Why we should worry about the BBC and bitcoin

Of all the technology stories which are bimbling about in the press, the saga of Satoshi Nakamoto and the bitcoin is one of the least interesting to me. But it has just gained much greater importance for the insight it provides into the major news media.

All currencies are to a degree illusory and virtual, but none more so than the bitcoin. Conjured out of thin mathematics, it emerged in software first released in 2009 by a pseudonymous fraudster calling themselves Satoshi Nakamoto. I use the word fraudster because that individual (or group) has in the process magicked themselves what at current exchange rates is almost half a billion dollars, from nothing.

There are, sadly, a lot of people who are too clever to have any common sense. Regular banks, national banks, and reserve banks are close enough to money-making illusions, but at least they have, to some degree, assets and reserves with some sort of grounding in the physical world. Several sensible people and organisations have claimed that the bitcoin is a Ponzi scheme of fraud, although perhaps the best summary is that by Eric Posner, a law professor at the University of Chicago:
A real Ponzi scheme takes fraud; bitcoin, by contrast, seems more like a collective delusion.

If you are really that interested, the Wikipedia article makes valuable reading.

Repeated intense press coverage of such a collective delusion would be bad enough, but it gets worse. There has been sustained speculation as to who Satoshi Nakamoto really is; again, Wikipedia is worth browsing. A couple of years ago, Newsweek magazine thought it had a real scoop when it tried to identify Dorian Prentice Satoshi Nakamoto, a Japanese American living in California, as the inventor of the bitcoin. It all turned out to be a misunderstanding.

Yes, a major international news magazine had published a high-profile ‘scoop’ story on the strength of a misunderstanding during “a brief in-person interview”. Technical investigative journalism had turned out to be as substantial as the bitcoin itself.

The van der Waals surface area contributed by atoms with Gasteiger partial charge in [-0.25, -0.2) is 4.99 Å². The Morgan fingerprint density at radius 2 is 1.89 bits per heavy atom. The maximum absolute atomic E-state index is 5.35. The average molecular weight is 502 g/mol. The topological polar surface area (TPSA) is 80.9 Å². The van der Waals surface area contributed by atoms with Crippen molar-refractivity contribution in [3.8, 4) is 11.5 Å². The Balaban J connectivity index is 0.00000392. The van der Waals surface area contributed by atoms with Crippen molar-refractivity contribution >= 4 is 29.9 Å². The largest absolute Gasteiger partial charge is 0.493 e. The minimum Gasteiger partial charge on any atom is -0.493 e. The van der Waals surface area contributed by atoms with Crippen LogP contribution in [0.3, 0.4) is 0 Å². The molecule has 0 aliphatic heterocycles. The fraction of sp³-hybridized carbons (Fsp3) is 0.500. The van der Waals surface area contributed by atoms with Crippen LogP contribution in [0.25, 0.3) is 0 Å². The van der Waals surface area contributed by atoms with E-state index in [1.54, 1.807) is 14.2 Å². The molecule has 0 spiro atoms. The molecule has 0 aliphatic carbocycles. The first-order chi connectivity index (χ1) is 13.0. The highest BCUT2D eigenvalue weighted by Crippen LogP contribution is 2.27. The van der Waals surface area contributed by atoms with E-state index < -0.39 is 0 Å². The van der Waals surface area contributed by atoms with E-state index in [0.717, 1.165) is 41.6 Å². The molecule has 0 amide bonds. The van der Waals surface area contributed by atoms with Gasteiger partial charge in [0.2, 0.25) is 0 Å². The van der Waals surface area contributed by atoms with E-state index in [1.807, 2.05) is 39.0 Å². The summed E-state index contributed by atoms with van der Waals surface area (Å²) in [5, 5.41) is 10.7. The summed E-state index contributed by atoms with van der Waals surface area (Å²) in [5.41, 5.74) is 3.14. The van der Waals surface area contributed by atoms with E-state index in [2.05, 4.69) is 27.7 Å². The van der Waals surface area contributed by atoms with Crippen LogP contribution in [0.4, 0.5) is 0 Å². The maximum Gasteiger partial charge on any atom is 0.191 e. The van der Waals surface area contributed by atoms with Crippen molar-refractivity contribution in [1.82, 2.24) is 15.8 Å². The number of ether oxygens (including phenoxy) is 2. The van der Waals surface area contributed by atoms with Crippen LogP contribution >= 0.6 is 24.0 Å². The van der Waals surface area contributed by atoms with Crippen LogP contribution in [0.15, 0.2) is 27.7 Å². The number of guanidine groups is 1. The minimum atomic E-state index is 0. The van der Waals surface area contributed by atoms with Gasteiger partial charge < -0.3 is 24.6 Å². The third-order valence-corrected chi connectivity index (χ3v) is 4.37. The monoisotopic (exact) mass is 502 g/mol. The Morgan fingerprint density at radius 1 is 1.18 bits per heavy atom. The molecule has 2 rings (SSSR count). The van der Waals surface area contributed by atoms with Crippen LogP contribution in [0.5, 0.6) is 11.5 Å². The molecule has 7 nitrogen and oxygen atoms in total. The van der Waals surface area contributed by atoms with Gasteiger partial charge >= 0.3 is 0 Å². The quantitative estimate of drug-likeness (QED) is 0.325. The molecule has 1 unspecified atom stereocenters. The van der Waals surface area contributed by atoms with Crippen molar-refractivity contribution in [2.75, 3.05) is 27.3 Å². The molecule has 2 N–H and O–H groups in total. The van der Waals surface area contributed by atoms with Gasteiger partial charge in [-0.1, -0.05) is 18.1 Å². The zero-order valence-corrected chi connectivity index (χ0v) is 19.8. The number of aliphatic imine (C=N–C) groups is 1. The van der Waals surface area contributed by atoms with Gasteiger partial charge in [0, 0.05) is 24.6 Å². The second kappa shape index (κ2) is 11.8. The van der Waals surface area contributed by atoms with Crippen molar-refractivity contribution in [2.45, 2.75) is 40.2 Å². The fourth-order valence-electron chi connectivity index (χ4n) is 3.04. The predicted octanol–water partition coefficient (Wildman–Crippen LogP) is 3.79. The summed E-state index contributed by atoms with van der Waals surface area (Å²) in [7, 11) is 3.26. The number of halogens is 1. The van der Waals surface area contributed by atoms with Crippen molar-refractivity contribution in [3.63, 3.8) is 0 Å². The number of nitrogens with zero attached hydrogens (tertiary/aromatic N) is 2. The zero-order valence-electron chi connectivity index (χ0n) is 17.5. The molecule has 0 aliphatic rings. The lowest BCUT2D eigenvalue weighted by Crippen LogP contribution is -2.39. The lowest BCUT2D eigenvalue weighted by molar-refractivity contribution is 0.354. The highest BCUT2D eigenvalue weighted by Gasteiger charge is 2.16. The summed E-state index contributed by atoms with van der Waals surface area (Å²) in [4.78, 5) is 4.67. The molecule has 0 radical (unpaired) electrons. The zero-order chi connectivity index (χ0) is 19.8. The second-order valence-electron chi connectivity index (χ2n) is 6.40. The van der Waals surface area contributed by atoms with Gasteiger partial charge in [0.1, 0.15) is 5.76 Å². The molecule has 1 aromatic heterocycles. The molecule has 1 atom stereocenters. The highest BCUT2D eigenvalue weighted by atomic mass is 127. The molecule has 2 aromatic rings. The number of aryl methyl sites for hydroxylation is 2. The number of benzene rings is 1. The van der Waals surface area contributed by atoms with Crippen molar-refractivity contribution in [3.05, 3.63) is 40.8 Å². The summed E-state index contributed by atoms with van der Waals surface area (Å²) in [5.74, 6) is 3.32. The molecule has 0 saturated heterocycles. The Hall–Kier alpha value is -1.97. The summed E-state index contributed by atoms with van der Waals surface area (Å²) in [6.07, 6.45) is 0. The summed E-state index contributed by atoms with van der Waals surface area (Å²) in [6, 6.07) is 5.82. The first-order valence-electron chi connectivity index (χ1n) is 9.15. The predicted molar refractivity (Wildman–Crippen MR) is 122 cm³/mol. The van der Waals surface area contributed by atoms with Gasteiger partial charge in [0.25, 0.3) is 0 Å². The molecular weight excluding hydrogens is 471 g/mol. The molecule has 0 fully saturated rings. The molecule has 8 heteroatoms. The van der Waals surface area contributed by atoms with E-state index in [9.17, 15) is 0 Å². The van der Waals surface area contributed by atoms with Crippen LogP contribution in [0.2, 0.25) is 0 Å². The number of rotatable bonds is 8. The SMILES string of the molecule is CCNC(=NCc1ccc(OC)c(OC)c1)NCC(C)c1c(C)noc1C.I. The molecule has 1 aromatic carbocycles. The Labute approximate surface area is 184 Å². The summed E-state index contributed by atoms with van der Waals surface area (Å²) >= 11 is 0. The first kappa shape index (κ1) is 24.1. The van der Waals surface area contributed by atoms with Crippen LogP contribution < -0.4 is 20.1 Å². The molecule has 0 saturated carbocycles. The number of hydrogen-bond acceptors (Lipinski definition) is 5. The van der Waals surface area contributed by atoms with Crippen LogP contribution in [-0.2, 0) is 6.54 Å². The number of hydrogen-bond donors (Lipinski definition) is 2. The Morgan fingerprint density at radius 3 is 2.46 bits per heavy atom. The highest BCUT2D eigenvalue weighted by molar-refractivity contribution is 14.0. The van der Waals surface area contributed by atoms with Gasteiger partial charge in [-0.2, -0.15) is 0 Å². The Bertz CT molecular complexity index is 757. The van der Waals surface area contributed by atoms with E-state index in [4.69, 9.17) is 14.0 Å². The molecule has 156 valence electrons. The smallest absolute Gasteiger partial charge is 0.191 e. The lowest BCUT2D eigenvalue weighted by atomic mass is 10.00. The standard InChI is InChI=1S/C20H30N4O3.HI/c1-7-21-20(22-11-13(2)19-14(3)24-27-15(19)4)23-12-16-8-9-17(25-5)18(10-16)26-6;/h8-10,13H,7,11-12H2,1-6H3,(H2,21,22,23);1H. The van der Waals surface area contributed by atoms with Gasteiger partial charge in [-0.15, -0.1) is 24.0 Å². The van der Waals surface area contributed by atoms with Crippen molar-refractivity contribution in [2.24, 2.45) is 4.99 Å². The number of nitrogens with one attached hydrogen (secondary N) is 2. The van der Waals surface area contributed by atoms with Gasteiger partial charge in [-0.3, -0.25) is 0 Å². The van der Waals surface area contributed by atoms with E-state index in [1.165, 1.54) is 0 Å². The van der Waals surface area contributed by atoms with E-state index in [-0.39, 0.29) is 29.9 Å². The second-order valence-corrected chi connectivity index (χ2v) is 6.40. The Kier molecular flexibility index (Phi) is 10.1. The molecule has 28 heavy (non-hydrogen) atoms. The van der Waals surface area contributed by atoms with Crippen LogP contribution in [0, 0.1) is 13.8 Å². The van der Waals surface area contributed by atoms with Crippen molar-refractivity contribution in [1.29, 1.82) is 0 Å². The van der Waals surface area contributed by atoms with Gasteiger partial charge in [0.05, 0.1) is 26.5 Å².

Then in December 2015, Wired claimed that an Australian, Craig Steven Wright, was a candidate for Satoshi Nakamoto – although at least they had to admit that he might just be “a brilliant hoaxer”. Yet Wired, which I believe still employs people with a job role of journalist, felt it was too difficult to actually determine whether he was hoaxing us all, and just published.

Gizmodo published a similar story based on ‘evidence’ obtained by a hacker who claimed to have broken into Wright’s emails – the sort of grossly illegal act that good journalists have recently been attacking bad journalists and newspapers over – think phone hacking, for example.

Not content to let pass a story so fishy that you could feed your cat on it, and following Craig Wright’s claim on his blog that he is Satoshi Nakamoto, journalists (that word again) from the BBC, The Economist, and GQ magazine apparently met with Craig Wright, were convinced by a ‘demonstration’ that he did for them, and published the claim that Craig Wright is Satoshi Nakamoto.

If you look at the foot of that BBC story – I use the word advisedly – you will see the BBC admitting that it initially published it under the headline of Bitcoin creator reveals his identity. Which may as well have been: BBC News reveals its failure to exercise due diligence in reporting a story which it must have known would be a highly technical minefield.

There followed a series of careful technical examinations of what had convinced the journalists to write “Mr Wright has provided technical proof to back up his claim using coins known to be owned by Bitcoin’s creator.” Inevitably it turned out that there were several good grounds for rejecting Wright’s “technical proof” and suspecting that this might just be another elaborate hoax.

Then Craig Wright’s claim started to fall apart even more visibly. It came to an end when, after promising “extraordinary proof” of his claim, he then chickened out, saying that he was “not strong enough” to do so.

It is hard to know whose reputation has taken the greater knock: Craig Wright’s, variously described as a “former academic” or an “entrepreneur”, or BBC News, The Economist and GQ magazine. I fear that we may have coined a new oxymoron of ‘investigative journalism’.